BYPASS by Pakkawat Tanghom
Time & Location
About The Event
"We should use bypass road to avoid things that we don't want to meet"
-Dad on the road to Grandma's place-
The project is not a project and no need to be labeled as any special act. The life itself is the things I’ve been doing. I am not interested in the role as a story teller nor the messenger. Photography is the way to understand what I am looking as I believe and concern about. The camera is the most truthfully process of eye talk to mind and mind talk to eye. Though the meaning of all the elements that appears in the negatives and slides can maybe depicted accord to as any subjective thoughts that viewer free to go to. Me as a wanderer who tries to escape between blurred line of places in my memories and plastic real world. Me who tries to recollect all the thoughts once I had and had lost along the way my whole life has been through. The states of mind while I get to know about myself again are the mean urge that makes me keep photographs all these years. This I've known as Bypass, to avoid things that I don't want to meet in the present of living.
Pakkawat Tanghhom’s first solo exhibition at MOST Gallery is curated by 1PROJECTS.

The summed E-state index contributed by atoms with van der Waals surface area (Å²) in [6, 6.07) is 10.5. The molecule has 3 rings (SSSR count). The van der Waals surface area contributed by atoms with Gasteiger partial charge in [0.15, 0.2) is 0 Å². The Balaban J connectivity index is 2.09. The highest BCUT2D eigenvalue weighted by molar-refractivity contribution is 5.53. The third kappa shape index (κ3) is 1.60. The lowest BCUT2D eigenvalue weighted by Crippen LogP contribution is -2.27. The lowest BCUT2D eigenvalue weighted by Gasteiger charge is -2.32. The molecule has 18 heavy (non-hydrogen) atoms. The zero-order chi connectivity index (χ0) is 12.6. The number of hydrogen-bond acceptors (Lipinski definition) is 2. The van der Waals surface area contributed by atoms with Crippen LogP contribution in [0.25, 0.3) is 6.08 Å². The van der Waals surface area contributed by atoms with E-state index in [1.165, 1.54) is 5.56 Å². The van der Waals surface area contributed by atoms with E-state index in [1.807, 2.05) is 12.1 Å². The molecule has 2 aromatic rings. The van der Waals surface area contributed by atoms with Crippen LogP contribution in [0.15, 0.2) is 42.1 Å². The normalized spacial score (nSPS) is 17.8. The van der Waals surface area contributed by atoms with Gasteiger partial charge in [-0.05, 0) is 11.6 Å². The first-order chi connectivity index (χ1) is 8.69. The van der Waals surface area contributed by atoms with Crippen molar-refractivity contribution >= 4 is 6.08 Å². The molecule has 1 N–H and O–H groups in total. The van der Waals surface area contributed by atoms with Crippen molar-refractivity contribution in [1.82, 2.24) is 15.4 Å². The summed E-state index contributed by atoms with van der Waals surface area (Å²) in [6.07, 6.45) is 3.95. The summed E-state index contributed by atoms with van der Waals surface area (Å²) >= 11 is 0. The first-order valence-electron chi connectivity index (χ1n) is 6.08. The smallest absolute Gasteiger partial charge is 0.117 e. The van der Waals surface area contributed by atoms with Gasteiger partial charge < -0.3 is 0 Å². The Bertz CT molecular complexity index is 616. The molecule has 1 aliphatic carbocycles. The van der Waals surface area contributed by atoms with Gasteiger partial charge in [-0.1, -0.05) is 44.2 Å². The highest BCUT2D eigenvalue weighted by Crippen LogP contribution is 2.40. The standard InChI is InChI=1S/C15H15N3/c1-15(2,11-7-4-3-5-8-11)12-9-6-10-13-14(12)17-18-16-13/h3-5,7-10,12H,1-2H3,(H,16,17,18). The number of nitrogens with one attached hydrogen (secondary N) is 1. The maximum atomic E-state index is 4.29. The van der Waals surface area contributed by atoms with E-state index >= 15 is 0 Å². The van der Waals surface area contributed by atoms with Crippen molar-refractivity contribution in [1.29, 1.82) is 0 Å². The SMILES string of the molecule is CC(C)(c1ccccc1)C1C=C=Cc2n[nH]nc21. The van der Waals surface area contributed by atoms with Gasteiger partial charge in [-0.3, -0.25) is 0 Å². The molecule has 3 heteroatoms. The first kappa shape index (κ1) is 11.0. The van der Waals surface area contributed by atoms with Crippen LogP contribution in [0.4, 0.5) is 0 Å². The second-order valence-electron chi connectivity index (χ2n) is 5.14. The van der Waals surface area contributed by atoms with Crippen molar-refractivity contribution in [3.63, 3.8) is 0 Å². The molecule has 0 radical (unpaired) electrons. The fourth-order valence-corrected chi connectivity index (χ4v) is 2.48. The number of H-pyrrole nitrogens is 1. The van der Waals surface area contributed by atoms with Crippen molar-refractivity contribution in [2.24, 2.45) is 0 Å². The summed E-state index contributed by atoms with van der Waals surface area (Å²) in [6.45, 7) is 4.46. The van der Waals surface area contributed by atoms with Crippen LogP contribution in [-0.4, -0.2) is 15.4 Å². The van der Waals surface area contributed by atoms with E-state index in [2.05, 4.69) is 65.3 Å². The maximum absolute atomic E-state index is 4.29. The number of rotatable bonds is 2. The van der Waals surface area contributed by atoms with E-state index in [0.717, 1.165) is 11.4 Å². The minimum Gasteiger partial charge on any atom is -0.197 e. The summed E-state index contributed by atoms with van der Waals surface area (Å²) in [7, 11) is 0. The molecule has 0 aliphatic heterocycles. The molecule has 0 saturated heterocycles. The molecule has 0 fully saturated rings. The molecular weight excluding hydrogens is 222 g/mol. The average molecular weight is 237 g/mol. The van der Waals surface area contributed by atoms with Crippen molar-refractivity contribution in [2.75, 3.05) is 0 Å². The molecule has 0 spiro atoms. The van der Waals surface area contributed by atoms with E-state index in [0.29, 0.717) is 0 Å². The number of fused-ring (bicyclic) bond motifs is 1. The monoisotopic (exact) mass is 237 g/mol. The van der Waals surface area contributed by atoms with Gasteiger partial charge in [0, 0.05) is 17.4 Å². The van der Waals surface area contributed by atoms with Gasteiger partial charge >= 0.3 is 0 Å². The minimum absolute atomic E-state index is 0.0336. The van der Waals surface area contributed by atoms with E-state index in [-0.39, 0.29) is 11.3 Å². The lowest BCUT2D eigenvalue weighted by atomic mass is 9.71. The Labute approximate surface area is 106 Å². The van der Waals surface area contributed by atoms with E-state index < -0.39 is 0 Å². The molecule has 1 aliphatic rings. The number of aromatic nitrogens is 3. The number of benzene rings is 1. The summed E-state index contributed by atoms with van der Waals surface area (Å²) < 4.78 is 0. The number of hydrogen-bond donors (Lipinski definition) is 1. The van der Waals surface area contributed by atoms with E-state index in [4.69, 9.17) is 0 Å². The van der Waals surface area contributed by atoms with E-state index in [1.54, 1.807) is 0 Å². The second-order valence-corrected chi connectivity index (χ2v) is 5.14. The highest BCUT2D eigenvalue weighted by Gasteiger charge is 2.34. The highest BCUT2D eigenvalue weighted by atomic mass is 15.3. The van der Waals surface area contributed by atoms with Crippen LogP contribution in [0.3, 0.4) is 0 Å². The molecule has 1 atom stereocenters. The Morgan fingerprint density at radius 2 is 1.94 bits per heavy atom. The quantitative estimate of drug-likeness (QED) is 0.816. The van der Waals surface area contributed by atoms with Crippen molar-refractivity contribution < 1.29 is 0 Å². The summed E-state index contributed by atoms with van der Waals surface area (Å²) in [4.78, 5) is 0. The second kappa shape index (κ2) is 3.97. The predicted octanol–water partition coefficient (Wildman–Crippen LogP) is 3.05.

Special thanks go to Anothai Ong Oupkum of RMA Institute who discovered and introduced his photography to 1PROJECTS. Pakkawat’s photographic style reminds of American photography art of Stephen Shore during the 1970s only that his vernacular landscape photos are exclusively taken in Thailand. The artist’s eye sees the complexity and beauty of the mundane world. The extraordinary, compelling, honest, beautiful and unsparing photographs all have to do with the quality of our lives in the ongoing world. They show us the rough and raw grain of the present. In the compositions Pakkawat captures he rejects the highly aestheticized views of artistic photography and he does not shy away from imagery depicting debris, car wrecks, and abandoned buildings. Pakkawat’s photos, on the surface, show the ordinary environments of the suburban, back yards, gas stations, car wrecks, toilets, towels and other clutter of the mundane. Pakkawat sees beauty in broken things. The artist revisits and depicts exactly this beauty also of desolate places. It is these places with their prime time long gone and which are now forgotten that interest him most. He quickly and intuitively shoots to capture images that strike him with the feeling of the moment, sparked by a distant memory. He seeks to capture the atmosphere of the moment and wants the entire composition of the photo to impact the viewer. Beyond this Pakkawat is interested in the interplay of colours but he prefers faded colours. Ultimately, the real depth of the images lies in simply showing things as they are. As the Italian landscape photographer Franco Fontana once said “the purpose of art is to make the visible invisible”; thereby making the invisible visible. Viewers may at first resent the initial impression of lack of aesthetics that Pakkawat sees as pure and simple. He seeks to remove objectiveness and avoid romanticism even nostalgia. The striking bluntnessof the normality of his street photos and urban landscapes in the images can be deceptive at first, but they invite the viewer to linger and foreshadow what they might have looked like in their past lives. Similar to Robert Frank, the American photographer who, among others inspired him, he portrays places around Thailand that people don’t know or don’t want to see - essentially melancholic. Step into the world of Pakkawat Tanghom.